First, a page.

High temperatures taking toll on California ag

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Triple-digit temperatures are the latest weather factor that is making for a tough year for crops and livestock in California.

First, it was the continuous rainfall and cool temperatures in late spring that plagued crops, delayed plantings, halted production and raised disease pressures in many fields.

Now the quick onset of sweltering summer heat-reaching above the century mark in many parts of the state-has brought other concerns and challenges, many of which may have a lingering effect long after summer ends.

Farmers and ranchers are wondering when they are going to get a break, as the long-range forecast calls for continued temperatures near or above 100 degrees particularly in the Central Valley and Southern Desert regions.

Dairy producers are having an especially tough year. The long, wet spring put a damper on quality hay that dairy cows depend on to produce milk. Coupled with the effects of the recent heat wave, milk production could be down by 15 percent to 20 percent, said Juan Guerrero, a University of California farm advisor in Imperial County.

"When it gets hot, cows eat less to cool down," said Guerrero, a livestock specialist. "In the feedlots, they don't gain as much weight. The dairies don't produce as much milk. And when it really gets hot, the cows start to ovulate less and the reproduction rates really go down, so they get the double-whammy of less milk and fewer calves."

To relieve some of that heat, dairy producers run cooling systems, he said. Using sprinklers and fans in combination, they are able to bring temperatures down by 15 to 20 degrees, he said.

"This is the time of year when the demand for milk is really high--not because of the school-lunch program, but because it's summertime and its ice cream time," he said. "This is when there's a real peak in the production because of ice cream."

Dave Roberti, who grows hay in Plumas County, said dairy producers typically look to mountain hay during the summer for higher-quality feed because hay produced in the valley during the summer months frequently fails to make the nutritional grade that dairies require. But this year, the heat has degraded much of the mountain hay as well.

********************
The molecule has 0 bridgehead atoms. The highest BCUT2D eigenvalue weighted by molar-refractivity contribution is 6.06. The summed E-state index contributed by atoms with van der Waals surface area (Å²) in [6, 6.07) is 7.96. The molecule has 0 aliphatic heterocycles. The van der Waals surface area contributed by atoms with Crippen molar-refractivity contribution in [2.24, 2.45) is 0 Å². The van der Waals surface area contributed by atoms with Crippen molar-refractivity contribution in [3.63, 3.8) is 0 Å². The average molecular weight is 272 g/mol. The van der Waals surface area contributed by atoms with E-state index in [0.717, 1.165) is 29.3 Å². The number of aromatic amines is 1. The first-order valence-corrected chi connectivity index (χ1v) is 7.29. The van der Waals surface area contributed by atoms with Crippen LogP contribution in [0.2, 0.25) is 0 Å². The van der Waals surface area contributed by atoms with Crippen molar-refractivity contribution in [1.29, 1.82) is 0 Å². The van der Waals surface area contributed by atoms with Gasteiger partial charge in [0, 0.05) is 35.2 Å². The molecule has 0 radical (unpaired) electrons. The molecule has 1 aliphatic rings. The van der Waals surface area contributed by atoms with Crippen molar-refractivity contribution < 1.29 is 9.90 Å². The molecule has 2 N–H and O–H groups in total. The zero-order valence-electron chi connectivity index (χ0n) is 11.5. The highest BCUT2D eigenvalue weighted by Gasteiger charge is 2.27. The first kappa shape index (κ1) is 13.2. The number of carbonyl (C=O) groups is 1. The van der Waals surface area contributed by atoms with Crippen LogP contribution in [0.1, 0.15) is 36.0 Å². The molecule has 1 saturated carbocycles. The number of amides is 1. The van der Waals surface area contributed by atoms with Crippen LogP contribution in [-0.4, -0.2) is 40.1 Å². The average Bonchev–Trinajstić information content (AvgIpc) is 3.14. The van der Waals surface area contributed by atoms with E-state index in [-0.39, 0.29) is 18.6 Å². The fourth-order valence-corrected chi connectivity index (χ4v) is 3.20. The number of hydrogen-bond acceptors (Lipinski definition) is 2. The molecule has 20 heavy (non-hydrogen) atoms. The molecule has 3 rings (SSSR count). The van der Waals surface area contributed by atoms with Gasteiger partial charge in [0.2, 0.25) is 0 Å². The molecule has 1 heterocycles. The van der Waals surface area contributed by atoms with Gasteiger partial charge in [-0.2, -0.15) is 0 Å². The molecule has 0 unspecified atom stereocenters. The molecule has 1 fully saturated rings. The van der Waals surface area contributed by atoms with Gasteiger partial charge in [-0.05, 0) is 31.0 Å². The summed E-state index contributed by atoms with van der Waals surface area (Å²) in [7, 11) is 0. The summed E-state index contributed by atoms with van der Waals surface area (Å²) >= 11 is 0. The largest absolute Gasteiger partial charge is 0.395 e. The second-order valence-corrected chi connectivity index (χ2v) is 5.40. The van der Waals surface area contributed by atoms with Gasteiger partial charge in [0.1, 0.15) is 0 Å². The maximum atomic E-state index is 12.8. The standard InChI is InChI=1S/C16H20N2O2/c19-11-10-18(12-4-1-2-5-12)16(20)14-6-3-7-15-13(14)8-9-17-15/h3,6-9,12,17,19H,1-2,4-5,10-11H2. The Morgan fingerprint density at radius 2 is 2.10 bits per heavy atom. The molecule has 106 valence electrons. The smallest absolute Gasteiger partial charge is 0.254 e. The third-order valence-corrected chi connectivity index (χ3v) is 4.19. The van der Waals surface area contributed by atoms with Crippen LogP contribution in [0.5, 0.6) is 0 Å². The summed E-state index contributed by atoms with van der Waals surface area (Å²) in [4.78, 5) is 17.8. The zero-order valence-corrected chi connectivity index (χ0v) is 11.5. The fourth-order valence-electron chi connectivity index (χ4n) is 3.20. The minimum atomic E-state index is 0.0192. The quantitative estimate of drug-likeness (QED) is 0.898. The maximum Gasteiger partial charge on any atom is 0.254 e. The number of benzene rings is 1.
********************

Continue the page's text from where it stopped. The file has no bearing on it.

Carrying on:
"The hot weather stresses the alfalfa, makes it grow a lot faster, which lowers the quality of the hay," said Roberti.

To help milk production, some dairy producers alter the feed to reduce the heat that is produced when the animal consumes a meal, said Carol Collar, a UC farm advisor in Kings County who specializes in dairy livestock.

"They might reduce the amount of roughage or the real fibrous part of the ration and increase the grain a little bit," she said. "Other things would be like feeding fat because fat has a real low heat increment and doesn't produce a whole lot of heat. They want to avoid real dry, dusty feed and try to include wet feed into the ration, things like silage and things that have a little more moisture."

In feedlots and irrigated pastures, beef cattle are seeking shade and water, and ranchers are letting their herds lie idle to reduce heat stress.

"You don't work them; you don't move them," said Larry Massa, a Glenn County cattle producer. "Presently, I wasn't planning on processing or working or vaccinating any cattle. We normally wait for cool days for that."

Denis Lewis, a San Joaquin County cattle producer, said he typically irrigates his pasture every 15 days, but with July's scorching temperatures; he is now watering every eight to nine days.

In addition to cattle, the sweltering heat is having negative affects on poultry, grapes, fruit, and nut production. However, some crops, such as melons, cotton and citrus, are doing well with the extended summer heat.

CaliforniaFarm Bureau Federation

 



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